at Stage Left Theatre
Terrence McNally’s early plays may have been abrasive, with their sledgehammer satire and “fuck authority and the establishment” attitudes, but at least there was no mistaking the author’s sentiments. The two one-act plays that together comprise Bad Habits, performed by Prairie del’ Arte, give us enough information to follow the action moment by moment, but there’s no through line to give them direction. As my father used to say, “We get the joke, but what’s the point?”
The first one-act, “Ravenswood,” is named after the setting: a plush sanitarium for couples with relationship problems. The cornerstone of Dr. Joyce Pepper’s treatment is total permissiveness–she reasons that when people are encouraged to do whatever they want, they will discover how to make themselves happy and will stop making other people unhappy. Her patients include old-money patricians like Hiram and Francis, a gay couple who continually squabble and make up; Roy and April, stars of stage and screen whose voracious egos sometimes breed competition but who still support each other; and Harry, who has made another attempt at murdering his wife, Dolly. Dolly at first refuses to share his therapy, denying that she has also made attempts on Harry’s life and might, like him, need some counseling. Dr. Joyce’s prescription for Harry is a regimen of limitless alcohol, cigarettes, sex, and recreational and self-expressive activities. Puzzled by this therapeutic approach, Dolly consents to spend some time in Ravenswood herself, for the sake of her marriage.
“Dunelawn,” the second one-act, is about a sterile asylum where the oracular Dr. Toynbee is revered as a saint by his two nurses–the klutzy Becky and the no-nonsense Ruth–as well as by his patients: Mrs. Ponce, who calls for a variety of alcoholic beverages in a slurring voice; Mr. Blum, a former cross-dresser; and Mr. Yamadoro, an Italian gentleman from Jersey who imagines himself to be a sadistic Japanese general. The inmates are kept heavily sedated at all times, lest they flaunt their “imperfections.” Apparently they’ve been sedated for so long that, when threatened with expulsion from the institution, they plead to continue their confinement, injections, and the doctor’s whispering of secret comforts.
Then a new patient arrives, who turns out to be the lover who jilted Nurse Ruth long ago and for whom she has made herself into the paragon she is now. The dissolute Hugh not only confounds the doctor with counter-esoterica but confesses to Ruth that her current perfection makes her as unlovable as her previous imperfection had–a paradox that throws Ruth into confusion. Meanwhile the Neanderthal orderly, Bruno, has taken action on his lewd harassment of Nurse Becky. She frees the patients, hoping they will protect her, but they stand by passively as she’s ravished. Following that, however, Becky announces her intention to marry her attacker, claiming “He loves me the way I am. Nobody’s perfect.”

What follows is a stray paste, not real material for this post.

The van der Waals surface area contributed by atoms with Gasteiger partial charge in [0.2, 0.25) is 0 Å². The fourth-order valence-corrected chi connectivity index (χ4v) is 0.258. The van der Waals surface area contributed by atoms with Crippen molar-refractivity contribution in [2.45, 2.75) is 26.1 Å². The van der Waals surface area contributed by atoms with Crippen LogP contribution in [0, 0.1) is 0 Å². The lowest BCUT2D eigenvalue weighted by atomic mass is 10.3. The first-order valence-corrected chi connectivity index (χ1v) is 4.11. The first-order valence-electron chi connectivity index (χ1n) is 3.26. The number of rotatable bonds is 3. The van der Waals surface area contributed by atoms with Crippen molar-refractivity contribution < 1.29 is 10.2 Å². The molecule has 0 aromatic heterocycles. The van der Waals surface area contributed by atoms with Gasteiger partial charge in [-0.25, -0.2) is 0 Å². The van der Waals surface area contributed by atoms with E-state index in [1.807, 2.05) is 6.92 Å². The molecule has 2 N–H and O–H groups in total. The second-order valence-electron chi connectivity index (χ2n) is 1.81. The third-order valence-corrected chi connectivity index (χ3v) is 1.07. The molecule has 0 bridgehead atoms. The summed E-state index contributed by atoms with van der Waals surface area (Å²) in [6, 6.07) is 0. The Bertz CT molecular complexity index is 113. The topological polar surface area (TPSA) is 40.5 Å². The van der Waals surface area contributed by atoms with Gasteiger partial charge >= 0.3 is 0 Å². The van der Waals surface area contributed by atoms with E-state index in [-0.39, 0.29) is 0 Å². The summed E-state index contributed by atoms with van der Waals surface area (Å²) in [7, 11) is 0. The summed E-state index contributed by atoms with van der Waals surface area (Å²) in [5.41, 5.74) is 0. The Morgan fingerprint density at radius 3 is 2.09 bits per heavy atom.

What is McNally’s point? Not that self-fulfillment is the key to harmony, for Harry manipulates Dr. Joyce’s precepts to his own advantage. Not that human imperfections are desirable–Bruno, Hugh, and the other “bad examples” in “Dunelawn” are no less grotesque and unattractive than their draconian guards. Do Becky’s and Ruth’s fates indicate that self-improvement is futile? That trying to please a man will lead to insanity? That rape is the first step in marital accord? Is the lesson of “Ravenswood” that money and selfishness equal happiness?
Compounding the confusion are the Nazi motifs strewn through both plays. When Ruth defines Dunelawn’s goal–turning out “perfect people”–we are supposed to hear echoes of Hitler’s master race, but the concept of the patients/prisoners being brainwashed into identifying with their wardens is a bit harder to grasp, as is the notion of the slimy Bruno as “liberator.” And what does it mean that the benevolent Dr. Joyce is confined to a wheelchair, a la Dr. Strangelove, and that her chief attendant is played as a stereotypical SS robot? And how do the other patrons of Ravenswood fit into the metaphor?
Mark Landis appears to have tried to disguise McNally’s fuzzy themes by directing his cast to play in a broad, hyperemotional manner immediately recognizable to fans of Mel Brooks–or Chuck Jones, for that matter, the creator of Daffy Duck and the Roadrunner. Like these men at their most self-indulgent, these plays offer cartoonish characterizations–racist, sexist, and homophobic–and a shrill delivery (which often obliterates the text) that grow ever more boring with no context to give them meaning. The Prairie del’Arte company includes many fine actors–in particular the stately Anna Weiner, who minuets in Dr. Joyce’s wheelchair so daintily that it came as a shock to see her walk unaided as Nurse Ruth. I can’t wait to see what the ensemble can do with a less muddleheaded script.